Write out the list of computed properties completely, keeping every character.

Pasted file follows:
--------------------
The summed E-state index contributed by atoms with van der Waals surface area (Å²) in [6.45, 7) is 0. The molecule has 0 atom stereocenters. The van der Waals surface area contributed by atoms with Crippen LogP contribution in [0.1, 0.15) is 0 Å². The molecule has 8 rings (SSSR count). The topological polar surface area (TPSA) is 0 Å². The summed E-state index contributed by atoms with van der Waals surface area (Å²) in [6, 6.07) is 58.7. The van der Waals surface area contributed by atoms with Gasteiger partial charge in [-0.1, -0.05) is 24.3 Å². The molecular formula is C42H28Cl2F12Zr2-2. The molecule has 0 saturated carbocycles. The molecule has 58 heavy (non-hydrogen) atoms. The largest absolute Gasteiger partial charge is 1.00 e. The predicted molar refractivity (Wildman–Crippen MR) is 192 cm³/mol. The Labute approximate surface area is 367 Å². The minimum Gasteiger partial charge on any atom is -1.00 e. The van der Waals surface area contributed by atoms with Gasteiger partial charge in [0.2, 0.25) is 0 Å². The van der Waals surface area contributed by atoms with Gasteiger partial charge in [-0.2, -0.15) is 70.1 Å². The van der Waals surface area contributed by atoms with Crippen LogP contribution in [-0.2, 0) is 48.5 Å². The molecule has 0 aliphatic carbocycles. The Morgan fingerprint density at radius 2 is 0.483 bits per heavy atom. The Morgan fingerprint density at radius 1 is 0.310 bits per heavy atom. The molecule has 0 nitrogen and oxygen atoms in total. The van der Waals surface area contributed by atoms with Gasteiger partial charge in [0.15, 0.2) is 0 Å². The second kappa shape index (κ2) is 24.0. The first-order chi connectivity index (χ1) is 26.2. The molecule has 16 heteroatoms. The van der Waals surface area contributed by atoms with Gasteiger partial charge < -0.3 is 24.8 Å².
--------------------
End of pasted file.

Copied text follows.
The summed E-state index contributed by atoms with van der Waals surface area (Å²) in [6.45, 7) is 0. The molecule has 0 atom stereocenters. The van der Waals surface area contributed by atoms with Crippen LogP contribution in [0.1, 0.15) is 0 Å². The molecule has 8 rings (SSSR count). The topological polar surface area (TPSA) is 0 Å². The summed E-state index contributed by atoms with van der Waals surface area (Å²) in [6, 6.07) is 58.7. The van der Waals surface area contributed by atoms with Gasteiger partial charge in [-0.1, -0.05) is 24.3 Å². The molecular formula is C42H28Cl2F12Zr2-2. The molecule has 0 saturated carbocycles. The molecule has 58 heavy (non-hydrogen) atoms. The largest absolute Gasteiger partial charge is 1.00 e. The predicted molar refractivity (Wildman–Crippen MR) is 192 cm³/mol. The Labute approximate surface area is 367 Å². The minimum Gasteiger partial charge on any atom is -1.00 e. The van der Waals surface area contributed by atoms with Gasteiger partial charge in [0.2, 0.25) is 0 Å². The van der Waals surface area contributed by atoms with Gasteiger partial charge in [-0.2, -0.15) is 70.1 Å². The van der Waals surface area contributed by atoms with Crippen LogP contribution in [-0.2, 0) is 48.5 Å². The molecule has 0 aliphatic carbocycles. The Morgan fingerprint density at radius 2 is 0.483 bits per heavy atom. The Morgan fingerprint density at radius 1 is 0.310 bits per heavy atom. The molecule has 0 nitrogen and oxygen atoms in total. The van der Waals surface area contributed by atoms with Gasteiger partial charge in [0.15, 0.2) is 0 Å². The second kappa shape index (κ2) is 24.0. The first-order chi connectivity index (χ1) is 26.2. The molecule has 16 heteroatoms. The van der Waals surface area contributed by atoms with Gasteiger partial charge < -0.3 is 24.8 Å².